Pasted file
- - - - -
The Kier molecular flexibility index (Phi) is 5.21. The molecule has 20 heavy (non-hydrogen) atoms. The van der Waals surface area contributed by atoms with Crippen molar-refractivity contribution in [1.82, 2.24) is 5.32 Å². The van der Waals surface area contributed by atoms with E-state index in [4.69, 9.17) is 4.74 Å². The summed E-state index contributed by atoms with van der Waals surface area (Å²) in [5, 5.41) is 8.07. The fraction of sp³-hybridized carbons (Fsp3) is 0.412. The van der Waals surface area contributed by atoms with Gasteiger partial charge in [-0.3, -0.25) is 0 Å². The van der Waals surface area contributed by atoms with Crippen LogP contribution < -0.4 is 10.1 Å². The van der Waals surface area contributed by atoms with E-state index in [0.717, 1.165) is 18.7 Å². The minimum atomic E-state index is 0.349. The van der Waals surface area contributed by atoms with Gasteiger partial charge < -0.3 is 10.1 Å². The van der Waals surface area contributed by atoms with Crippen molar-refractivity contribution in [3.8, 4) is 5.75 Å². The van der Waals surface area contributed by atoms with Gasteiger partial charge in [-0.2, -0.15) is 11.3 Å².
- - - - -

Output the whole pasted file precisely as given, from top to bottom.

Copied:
The Kier molecular flexibility index (Phi) is 5.21. The molecule has 20 heavy (non-hydrogen) atoms. The van der Waals surface area contributed by atoms with Crippen molar-refractivity contribution in [1.82, 2.24) is 5.32 Å². The van der Waals surface area contributed by atoms with E-state index in [4.69, 9.17) is 4.74 Å². The summed E-state index contributed by atoms with van der Waals surface area (Å²) in [5, 5.41) is 8.07. The fraction of sp³-hybridized carbons (Fsp3) is 0.412. The van der Waals surface area contributed by atoms with Gasteiger partial charge in [-0.3, -0.25) is 0 Å². The van der Waals surface area contributed by atoms with Crippen LogP contribution < -0.4 is 10.1 Å². The van der Waals surface area contributed by atoms with E-state index in [0.717, 1.165) is 18.7 Å². The minimum atomic E-state index is 0.349. The van der Waals surface area contributed by atoms with Gasteiger partial charge < -0.3 is 10.1 Å². The van der Waals surface area contributed by atoms with Crippen molar-refractivity contribution in [3.8, 4) is 5.75 Å². The van der Waals surface area contributed by atoms with Gasteiger partial charge in [-0.2, -0.15) is 11.3 Å².